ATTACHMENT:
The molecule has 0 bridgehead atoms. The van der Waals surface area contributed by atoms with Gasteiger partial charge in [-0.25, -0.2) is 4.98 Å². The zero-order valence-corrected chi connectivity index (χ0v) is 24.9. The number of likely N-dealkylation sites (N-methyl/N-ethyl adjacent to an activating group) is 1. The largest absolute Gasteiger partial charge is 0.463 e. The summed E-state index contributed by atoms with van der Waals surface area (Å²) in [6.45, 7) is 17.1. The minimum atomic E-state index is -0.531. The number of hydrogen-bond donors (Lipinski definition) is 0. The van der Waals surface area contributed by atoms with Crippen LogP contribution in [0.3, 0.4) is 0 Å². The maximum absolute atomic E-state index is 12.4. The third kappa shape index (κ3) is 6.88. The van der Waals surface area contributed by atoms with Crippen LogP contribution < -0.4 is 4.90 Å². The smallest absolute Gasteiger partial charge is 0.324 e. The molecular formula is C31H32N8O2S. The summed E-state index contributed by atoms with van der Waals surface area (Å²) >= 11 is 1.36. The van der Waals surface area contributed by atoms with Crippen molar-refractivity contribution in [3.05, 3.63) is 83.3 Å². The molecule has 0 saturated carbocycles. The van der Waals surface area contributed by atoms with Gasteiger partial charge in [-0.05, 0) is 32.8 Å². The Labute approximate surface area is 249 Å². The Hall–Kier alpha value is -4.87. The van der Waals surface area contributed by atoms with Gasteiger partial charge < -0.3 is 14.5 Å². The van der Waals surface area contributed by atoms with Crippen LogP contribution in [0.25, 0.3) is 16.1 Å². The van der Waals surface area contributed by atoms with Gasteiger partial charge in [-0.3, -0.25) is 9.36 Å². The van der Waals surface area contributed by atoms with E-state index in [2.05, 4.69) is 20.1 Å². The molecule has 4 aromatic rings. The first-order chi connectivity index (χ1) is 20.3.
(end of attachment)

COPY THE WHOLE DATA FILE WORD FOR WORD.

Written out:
The molecule has 0 bridgehead atoms. The van der Waals surface area contributed by atoms with Gasteiger partial charge in [-0.25, -0.2) is 4.98 Å². The zero-order valence-corrected chi connectivity index (χ0v) is 24.9. The number of likely N-dealkylation sites (N-methyl/N-ethyl adjacent to an activating group) is 1. The largest absolute Gasteiger partial charge is 0.463 e. The summed E-state index contributed by atoms with van der Waals surface area (Å²) in [6.45, 7) is 17.1. The minimum atomic E-state index is -0.531. The number of hydrogen-bond donors (Lipinski definition) is 0. The van der Waals surface area contributed by atoms with Crippen LogP contribution in [0.3, 0.4) is 0 Å². The maximum absolute atomic E-state index is 12.4. The third kappa shape index (κ3) is 6.88. The van der Waals surface area contributed by atoms with Crippen LogP contribution < -0.4 is 4.90 Å². The smallest absolute Gasteiger partial charge is 0.324 e. The molecular formula is C31H32N8O2S. The summed E-state index contributed by atoms with van der Waals surface area (Å²) >= 11 is 1.36. The van der Waals surface area contributed by atoms with Crippen molar-refractivity contribution in [3.05, 3.63) is 83.3 Å². The molecule has 0 saturated carbocycles. The van der Waals surface area contributed by atoms with Gasteiger partial charge in [-0.05, 0) is 32.8 Å². The Labute approximate surface area is 249 Å². The Hall–Kier alpha value is -4.87. The van der Waals surface area contributed by atoms with Gasteiger partial charge < -0.3 is 14.5 Å². The van der Waals surface area contributed by atoms with Crippen LogP contribution in [0.25, 0.3) is 16.1 Å². The van der Waals surface area contributed by atoms with Gasteiger partial charge in [-0.3, -0.25) is 9.36 Å². The van der Waals surface area contributed by atoms with E-state index in [2.05, 4.69) is 20.1 Å². The molecule has 4 aromatic rings. The first-order chi connectivity index (χ1) is 20.3.